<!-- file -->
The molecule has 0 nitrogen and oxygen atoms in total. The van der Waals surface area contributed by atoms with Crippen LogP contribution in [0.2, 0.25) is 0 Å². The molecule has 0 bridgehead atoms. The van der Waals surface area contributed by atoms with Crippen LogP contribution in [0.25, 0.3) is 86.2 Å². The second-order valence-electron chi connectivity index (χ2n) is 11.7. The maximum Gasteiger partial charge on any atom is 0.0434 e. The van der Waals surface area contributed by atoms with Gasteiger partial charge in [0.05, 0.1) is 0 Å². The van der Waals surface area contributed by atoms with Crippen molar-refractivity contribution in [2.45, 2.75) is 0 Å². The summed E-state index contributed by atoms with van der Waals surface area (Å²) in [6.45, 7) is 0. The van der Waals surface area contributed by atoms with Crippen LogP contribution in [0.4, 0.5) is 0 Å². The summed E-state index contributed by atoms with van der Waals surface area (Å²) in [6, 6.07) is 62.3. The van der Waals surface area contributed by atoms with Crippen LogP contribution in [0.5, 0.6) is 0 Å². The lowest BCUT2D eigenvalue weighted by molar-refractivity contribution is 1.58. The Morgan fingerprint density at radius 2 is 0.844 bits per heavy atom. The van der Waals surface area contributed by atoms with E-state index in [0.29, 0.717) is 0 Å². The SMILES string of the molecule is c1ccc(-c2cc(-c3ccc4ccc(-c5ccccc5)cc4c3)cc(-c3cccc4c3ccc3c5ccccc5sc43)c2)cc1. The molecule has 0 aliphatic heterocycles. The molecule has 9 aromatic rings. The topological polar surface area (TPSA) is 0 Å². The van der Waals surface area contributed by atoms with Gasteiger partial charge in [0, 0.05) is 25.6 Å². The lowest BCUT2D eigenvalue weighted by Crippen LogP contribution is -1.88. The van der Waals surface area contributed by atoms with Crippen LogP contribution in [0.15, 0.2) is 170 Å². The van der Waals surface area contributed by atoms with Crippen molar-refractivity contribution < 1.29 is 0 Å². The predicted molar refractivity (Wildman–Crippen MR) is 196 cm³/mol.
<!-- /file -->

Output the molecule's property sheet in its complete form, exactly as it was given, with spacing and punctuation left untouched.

The molecule has 0 nitrogen and oxygen atoms in total. The van der Waals surface area contributed by atoms with Crippen LogP contribution in [0.2, 0.25) is 0 Å². The molecule has 0 bridgehead atoms. The van der Waals surface area contributed by atoms with Crippen LogP contribution in [0.25, 0.3) is 86.2 Å². The second-order valence-electron chi connectivity index (χ2n) is 11.7. The maximum Gasteiger partial charge on any atom is 0.0434 e. The van der Waals surface area contributed by atoms with Gasteiger partial charge in [0.05, 0.1) is 0 Å². The van der Waals surface area contributed by atoms with Crippen molar-refractivity contribution in [2.45, 2.75) is 0 Å². The summed E-state index contributed by atoms with van der Waals surface area (Å²) in [6.45, 7) is 0. The van der Waals surface area contributed by atoms with Crippen LogP contribution in [0.4, 0.5) is 0 Å². The summed E-state index contributed by atoms with van der Waals surface area (Å²) in [6, 6.07) is 62.3. The van der Waals surface area contributed by atoms with Crippen LogP contribution in [0.5, 0.6) is 0 Å². The lowest BCUT2D eigenvalue weighted by molar-refractivity contribution is 1.58. The Morgan fingerprint density at radius 2 is 0.844 bits per heavy atom. The van der Waals surface area contributed by atoms with E-state index in [0.29, 0.717) is 0 Å². The SMILES string of the molecule is c1ccc(-c2cc(-c3ccc4ccc(-c5ccccc5)cc4c3)cc(-c3cccc4c3ccc3c5ccccc5sc43)c2)cc1. The molecule has 0 aliphatic heterocycles. The molecule has 9 aromatic rings. The topological polar surface area (TPSA) is 0 Å². The van der Waals surface area contributed by atoms with Gasteiger partial charge in [0, 0.05) is 25.6 Å². The lowest BCUT2D eigenvalue weighted by Crippen LogP contribution is -1.88. The van der Waals surface area contributed by atoms with Crippen LogP contribution in [0.15, 0.2) is 170 Å². The van der Waals surface area contributed by atoms with Crippen molar-refractivity contribution < 1.29 is 0 Å². The predicted molar refractivity (Wildman–Crippen MR) is 196 cm³/mol.